The demand for more stringent environmental regulation on product end‐of‐life and production processes is enhanced by customer concerns for environmental protection. This has increased the need for industry to address environmental issues in the product design process. The emergence of international standards for environmental management, such as the ISO 14000 series, has also created a strong incentive for manufacturers to promote environmentally conscious products and processes. Considerable progress has been made in design for the environment (DFE). However, there is still a need for a structured approach to DFE that addresses environmental concerns in a coherent way. This approach should also support an environmental management system (EMS). This paper describes an organised process to address the problem of integrating environmental concerns into an early product design process that is consistent with such international standards as ISO 14001 EMS. This approach may help to improve the environmental performance of a product and to support an organisation’s EMS.

Details

Integrated Manufacturing Systems, vol. 12 no. 5
Type: Research Article
ISSN: 0957-6061

Keywords

Article
Publication date: 25 April 2008

Gunilla Ölundh Sandström and Johan Tingström

The purpose of this paper is to explore the driving forces for taking environmental considerations to a higher level in a project involving radical innovation.

1955

Abstract

Purpose

The purpose of this paper is to explore the driving forces for taking environmental considerations to a higher level in a project involving radical innovation.

Design/methodology/approach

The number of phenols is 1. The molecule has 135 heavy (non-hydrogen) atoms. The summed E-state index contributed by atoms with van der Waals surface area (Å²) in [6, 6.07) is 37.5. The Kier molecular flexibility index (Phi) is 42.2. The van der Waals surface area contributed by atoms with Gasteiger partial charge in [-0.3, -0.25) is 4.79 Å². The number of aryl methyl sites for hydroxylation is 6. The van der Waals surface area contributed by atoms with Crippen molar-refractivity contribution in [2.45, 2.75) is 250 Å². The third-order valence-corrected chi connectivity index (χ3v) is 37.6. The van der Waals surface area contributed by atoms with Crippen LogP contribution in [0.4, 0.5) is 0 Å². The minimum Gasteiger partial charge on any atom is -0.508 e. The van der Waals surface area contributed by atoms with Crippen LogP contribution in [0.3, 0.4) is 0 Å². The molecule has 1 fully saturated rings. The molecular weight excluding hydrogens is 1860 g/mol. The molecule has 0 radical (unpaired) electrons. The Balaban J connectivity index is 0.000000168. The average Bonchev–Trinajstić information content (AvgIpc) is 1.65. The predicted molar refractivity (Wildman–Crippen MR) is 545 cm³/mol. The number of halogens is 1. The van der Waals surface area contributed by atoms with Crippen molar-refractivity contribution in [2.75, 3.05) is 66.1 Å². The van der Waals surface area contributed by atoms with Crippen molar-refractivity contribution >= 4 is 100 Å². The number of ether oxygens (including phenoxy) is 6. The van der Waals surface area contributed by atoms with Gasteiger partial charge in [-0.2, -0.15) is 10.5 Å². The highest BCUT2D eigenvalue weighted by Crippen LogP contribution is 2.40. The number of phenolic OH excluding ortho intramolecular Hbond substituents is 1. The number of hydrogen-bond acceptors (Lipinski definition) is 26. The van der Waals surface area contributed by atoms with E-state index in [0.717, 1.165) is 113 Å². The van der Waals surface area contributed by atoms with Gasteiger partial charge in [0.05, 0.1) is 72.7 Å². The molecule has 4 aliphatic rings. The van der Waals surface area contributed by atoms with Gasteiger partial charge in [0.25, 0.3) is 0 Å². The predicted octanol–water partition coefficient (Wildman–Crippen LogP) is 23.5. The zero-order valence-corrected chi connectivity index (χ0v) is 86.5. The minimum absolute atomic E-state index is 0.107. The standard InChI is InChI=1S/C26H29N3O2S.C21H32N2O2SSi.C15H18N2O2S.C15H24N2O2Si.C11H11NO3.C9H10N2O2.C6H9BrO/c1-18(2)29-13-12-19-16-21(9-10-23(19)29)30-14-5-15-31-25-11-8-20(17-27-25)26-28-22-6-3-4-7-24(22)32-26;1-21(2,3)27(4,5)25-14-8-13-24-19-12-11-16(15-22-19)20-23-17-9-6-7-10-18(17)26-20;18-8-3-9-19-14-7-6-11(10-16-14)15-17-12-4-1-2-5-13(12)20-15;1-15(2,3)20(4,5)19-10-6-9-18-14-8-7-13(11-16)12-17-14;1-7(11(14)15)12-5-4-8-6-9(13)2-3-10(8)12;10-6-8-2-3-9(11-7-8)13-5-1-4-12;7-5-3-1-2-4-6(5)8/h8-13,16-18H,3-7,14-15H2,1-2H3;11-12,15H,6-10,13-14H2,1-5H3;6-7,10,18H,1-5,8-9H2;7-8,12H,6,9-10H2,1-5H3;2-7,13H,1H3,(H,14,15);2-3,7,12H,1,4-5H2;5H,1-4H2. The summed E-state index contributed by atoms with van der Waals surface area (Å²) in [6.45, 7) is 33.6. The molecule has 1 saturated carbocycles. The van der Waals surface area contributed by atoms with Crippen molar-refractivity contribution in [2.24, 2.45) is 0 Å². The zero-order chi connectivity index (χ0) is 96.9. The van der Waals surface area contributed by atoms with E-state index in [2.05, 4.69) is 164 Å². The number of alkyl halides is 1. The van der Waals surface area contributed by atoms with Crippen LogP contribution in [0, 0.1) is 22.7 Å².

This qualitative case study is based on ten in‐depth interviews with respondents from the development team for the DryQ project at ABB.

Findings

In order to achieve substantial environmental benefits, radical product development is essential. Radical product development has attributes that differ from those of incremental product development. It is important that these differences be acknowledged when preparing to manage environmental challenges in development projects. In radical product development, environmental considerations should be taken into account very early on, at the strategic level of the design process. Setting challenging environmental targets and rewarding environmental improvements was crucial to the outcome of the project presented in this paper.

Research limitations/implications

The research presented here describes one case in one manufacturing company. Readers can, however, learn from this case and apply the insights gained to their own research or use the findings to promote new thinking in their own organisation.

Practical implications

Suggestions are made about how to manage environmental considerations in radical product development.

Originality/value

Few studies combine ecodesign and radical innovation theories, as is done here. Yet this is not a theoretical paper but an industry‐based study of eco‐innovation, from which researchers and practitioners can learn.

Details

European Journal of Innovation Management, vol. 11 no. 2
Type: Research Article
ISSN: 1460-1060

Keywords

Article
Publication date: 13 November 2020

Fabien Brones, Eduardo Zancul and Marly M. Carvalho

This study discusses the application of Insider Action Research to the systematic integration of an environmental perspective into industrial product innovation processes and…

Abstract

Purpose